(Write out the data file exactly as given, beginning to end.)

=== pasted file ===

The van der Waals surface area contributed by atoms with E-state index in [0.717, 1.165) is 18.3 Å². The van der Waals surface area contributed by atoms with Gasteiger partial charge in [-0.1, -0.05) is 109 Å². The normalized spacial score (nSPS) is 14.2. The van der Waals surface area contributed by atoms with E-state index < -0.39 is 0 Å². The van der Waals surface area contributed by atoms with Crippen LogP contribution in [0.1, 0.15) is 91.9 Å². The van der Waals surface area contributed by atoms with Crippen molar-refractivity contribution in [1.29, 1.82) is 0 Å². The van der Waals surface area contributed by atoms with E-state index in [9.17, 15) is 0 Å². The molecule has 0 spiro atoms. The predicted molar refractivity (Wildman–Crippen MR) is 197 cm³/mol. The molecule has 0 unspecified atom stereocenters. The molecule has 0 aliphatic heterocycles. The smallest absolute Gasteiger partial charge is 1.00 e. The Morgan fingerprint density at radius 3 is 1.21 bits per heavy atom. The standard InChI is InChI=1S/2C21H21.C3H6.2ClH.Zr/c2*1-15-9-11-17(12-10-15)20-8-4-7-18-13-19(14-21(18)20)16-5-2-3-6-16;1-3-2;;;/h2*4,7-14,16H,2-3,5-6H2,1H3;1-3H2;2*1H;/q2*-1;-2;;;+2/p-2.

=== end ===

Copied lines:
The van der Waals surface area contributed by atoms with E-state index in [0.717, 1.165) is 18.3 Å². The van der Waals surface area contributed by atoms with Gasteiger partial charge in [-0.1, -0.05) is 109 Å². The normalized spacial score (nSPS) is 14.2. The van der Waals surface area contributed by atoms with E-state index < -0.39 is 0 Å². The van der Waals surface area contributed by atoms with Crippen LogP contribution in [0.1, 0.15) is 91.9 Å². The van der Waals surface area contributed by atoms with Crippen molar-refractivity contribution in [1.29, 1.82) is 0 Å². The van der Waals surface area contributed by atoms with E-state index in [9.17, 15) is 0 Å². The molecule has 0 spiro atoms. The predicted molar refractivity (Wildman–Crippen MR) is 197 cm³/mol. The molecule has 0 unspecified atom stereocenters. The molecule has 0 aliphatic heterocycles. The smallest absolute Gasteiger partial charge is 1.00 e. The Morgan fingerprint density at radius 3 is 1.21 bits per heavy atom. The standard InChI is InChI=1S/2C21H21.C3H6.2ClH.Zr/c2*1-15-9-11-17(12-10-15)20-8-4-7-18-13-19(14-21(18)20)16-5-2-3-6-16;1-3-2;;;/h2*4,7-14,16H,2-3,5-6H2,1H3;1-3H2;2*1H;/q2*-1;-2;;;+2/p-2.